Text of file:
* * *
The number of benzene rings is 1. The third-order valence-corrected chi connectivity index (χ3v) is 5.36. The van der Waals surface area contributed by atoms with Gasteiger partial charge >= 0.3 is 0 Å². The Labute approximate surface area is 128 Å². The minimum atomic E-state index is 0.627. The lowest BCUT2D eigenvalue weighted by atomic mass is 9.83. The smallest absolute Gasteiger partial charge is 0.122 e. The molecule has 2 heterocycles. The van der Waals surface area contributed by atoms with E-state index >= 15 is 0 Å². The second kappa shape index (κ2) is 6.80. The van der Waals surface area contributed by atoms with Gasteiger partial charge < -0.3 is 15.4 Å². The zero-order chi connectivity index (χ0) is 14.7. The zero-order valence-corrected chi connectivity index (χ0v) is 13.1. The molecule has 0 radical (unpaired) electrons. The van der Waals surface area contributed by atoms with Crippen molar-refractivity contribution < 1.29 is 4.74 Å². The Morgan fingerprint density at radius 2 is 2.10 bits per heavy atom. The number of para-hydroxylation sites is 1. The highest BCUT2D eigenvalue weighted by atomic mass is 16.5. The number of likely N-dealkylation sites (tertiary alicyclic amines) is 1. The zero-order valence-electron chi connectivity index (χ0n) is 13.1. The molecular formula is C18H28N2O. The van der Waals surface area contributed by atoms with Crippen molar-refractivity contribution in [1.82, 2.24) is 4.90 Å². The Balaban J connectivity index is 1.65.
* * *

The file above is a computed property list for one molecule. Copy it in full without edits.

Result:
The number of benzene rings is 1. The third-order valence-corrected chi connectivity index (χ3v) is 5.36. The van der Waals surface area contributed by atoms with Gasteiger partial charge >= 0.3 is 0 Å². The Labute approximate surface area is 128 Å². The minimum atomic E-state index is 0.627. The lowest BCUT2D eigenvalue weighted by atomic mass is 9.83. The smallest absolute Gasteiger partial charge is 0.122 e. The molecule has 2 heterocycles. The van der Waals surface area contributed by atoms with E-state index >= 15 is 0 Å². The second kappa shape index (κ2) is 6.80. The van der Waals surface area contributed by atoms with Gasteiger partial charge < -0.3 is 15.4 Å². The zero-order chi connectivity index (χ0) is 14.7. The zero-order valence-corrected chi connectivity index (χ0v) is 13.1. The molecule has 0 radical (unpaired) electrons. The van der Waals surface area contributed by atoms with Crippen molar-refractivity contribution < 1.29 is 4.74 Å². The Morgan fingerprint density at radius 2 is 2.10 bits per heavy atom. The number of para-hydroxylation sites is 1. The highest BCUT2D eigenvalue weighted by atomic mass is 16.5. The number of likely N-dealkylation sites (tertiary alicyclic amines) is 1. The zero-order valence-electron chi connectivity index (χ0n) is 13.1. The molecular formula is C18H28N2O. The van der Waals surface area contributed by atoms with Crippen molar-refractivity contribution in [1.82, 2.24) is 4.90 Å². The Balaban J connectivity index is 1.65.